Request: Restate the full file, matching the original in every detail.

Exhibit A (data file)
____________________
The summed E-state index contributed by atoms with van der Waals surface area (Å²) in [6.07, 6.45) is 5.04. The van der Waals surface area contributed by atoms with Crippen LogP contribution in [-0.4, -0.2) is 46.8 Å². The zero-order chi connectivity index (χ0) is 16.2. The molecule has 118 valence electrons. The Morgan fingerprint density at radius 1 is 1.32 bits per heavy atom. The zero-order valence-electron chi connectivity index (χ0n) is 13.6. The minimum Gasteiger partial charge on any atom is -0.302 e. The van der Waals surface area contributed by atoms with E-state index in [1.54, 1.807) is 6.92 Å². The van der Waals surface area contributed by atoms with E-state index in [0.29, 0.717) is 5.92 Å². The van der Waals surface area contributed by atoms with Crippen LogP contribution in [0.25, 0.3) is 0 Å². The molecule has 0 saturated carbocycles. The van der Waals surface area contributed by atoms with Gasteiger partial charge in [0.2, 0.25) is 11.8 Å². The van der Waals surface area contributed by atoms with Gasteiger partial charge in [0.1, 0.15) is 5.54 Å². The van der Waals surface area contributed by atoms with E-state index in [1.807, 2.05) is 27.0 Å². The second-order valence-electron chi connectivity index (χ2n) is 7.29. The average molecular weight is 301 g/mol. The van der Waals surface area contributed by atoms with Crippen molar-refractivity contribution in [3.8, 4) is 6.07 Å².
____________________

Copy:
The summed E-state index contributed by atoms with van der Waals surface area (Å²) in [6.07, 6.45) is 5.04. The van der Waals surface area contributed by atoms with Crippen LogP contribution in [-0.4, -0.2) is 46.8 Å². The zero-order chi connectivity index (χ0) is 16.2. The molecule has 118 valence electrons. The Morgan fingerprint density at radius 1 is 1.32 bits per heavy atom. The zero-order valence-electron chi connectivity index (χ0n) is 13.6. The minimum Gasteiger partial charge on any atom is -0.302 e. The van der Waals surface area contributed by atoms with E-state index in [1.54, 1.807) is 6.92 Å². The van der Waals surface area contributed by atoms with E-state index in [0.29, 0.717) is 5.92 Å². The van der Waals surface area contributed by atoms with Crippen LogP contribution in [0.25, 0.3) is 0 Å². The molecule has 0 saturated carbocycles. The van der Waals surface area contributed by atoms with Gasteiger partial charge in [0.2, 0.25) is 11.8 Å². The van der Waals surface area contributed by atoms with Gasteiger partial charge in [0.1, 0.15) is 5.54 Å². The van der Waals surface area contributed by atoms with E-state index in [1.807, 2.05) is 27.0 Å². The second-order valence-electron chi connectivity index (χ2n) is 7.29. The average molecular weight is 301 g/mol. The van der Waals surface area contributed by atoms with Crippen molar-refractivity contribution in [3.8, 4) is 6.07 Å².